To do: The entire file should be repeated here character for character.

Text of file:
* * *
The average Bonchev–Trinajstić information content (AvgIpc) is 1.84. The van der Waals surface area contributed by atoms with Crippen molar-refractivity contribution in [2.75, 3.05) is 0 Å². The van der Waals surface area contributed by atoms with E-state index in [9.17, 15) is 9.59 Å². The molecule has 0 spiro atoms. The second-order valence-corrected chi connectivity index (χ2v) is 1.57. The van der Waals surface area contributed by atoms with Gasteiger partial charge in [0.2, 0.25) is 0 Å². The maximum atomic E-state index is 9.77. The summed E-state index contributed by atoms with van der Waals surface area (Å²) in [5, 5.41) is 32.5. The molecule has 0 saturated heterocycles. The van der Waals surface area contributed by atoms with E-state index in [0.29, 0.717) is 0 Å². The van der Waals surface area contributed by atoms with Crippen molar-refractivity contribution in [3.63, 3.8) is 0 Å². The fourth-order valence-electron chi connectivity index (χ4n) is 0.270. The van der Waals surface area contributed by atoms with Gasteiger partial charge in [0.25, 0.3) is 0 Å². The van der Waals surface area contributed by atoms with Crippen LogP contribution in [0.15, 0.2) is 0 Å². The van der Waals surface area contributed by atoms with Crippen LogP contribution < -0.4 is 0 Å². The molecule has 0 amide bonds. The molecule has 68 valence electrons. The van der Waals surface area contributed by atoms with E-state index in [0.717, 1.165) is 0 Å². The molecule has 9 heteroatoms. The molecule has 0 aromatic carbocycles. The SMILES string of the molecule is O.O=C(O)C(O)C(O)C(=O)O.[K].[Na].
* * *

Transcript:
The average Bonchev–Trinajstić information content (AvgIpc) is 1.84. The van der Waals surface area contributed by atoms with Crippen molar-refractivity contribution in [2.75, 3.05) is 0 Å². The van der Waals surface area contributed by atoms with E-state index in [9.17, 15) is 9.59 Å². The molecule has 0 spiro atoms. The second-order valence-corrected chi connectivity index (χ2v) is 1.57. The van der Waals surface area contributed by atoms with Gasteiger partial charge in [0.2, 0.25) is 0 Å². The maximum atomic E-state index is 9.77. The summed E-state index contributed by atoms with van der Waals surface area (Å²) in [5, 5.41) is 32.5. The molecule has 0 saturated heterocycles. The van der Waals surface area contributed by atoms with E-state index in [0.29, 0.717) is 0 Å². The van der Waals surface area contributed by atoms with Crippen molar-refractivity contribution in [3.63, 3.8) is 0 Å². The fourth-order valence-electron chi connectivity index (χ4n) is 0.270. The van der Waals surface area contributed by atoms with Gasteiger partial charge in [0.25, 0.3) is 0 Å². The van der Waals surface area contributed by atoms with Crippen LogP contribution in [0.15, 0.2) is 0 Å². The van der Waals surface area contributed by atoms with Crippen LogP contribution < -0.4 is 0 Å². The molecule has 0 amide bonds. The molecule has 68 valence electrons. The van der Waals surface area contributed by atoms with E-state index in [0.717, 1.165) is 0 Å². The molecule has 9 heteroatoms. The molecule has 0 aromatic carbocycles. The SMILES string of the molecule is O.O=C(O)C(O)C(O)C(=O)O.[K].[Na].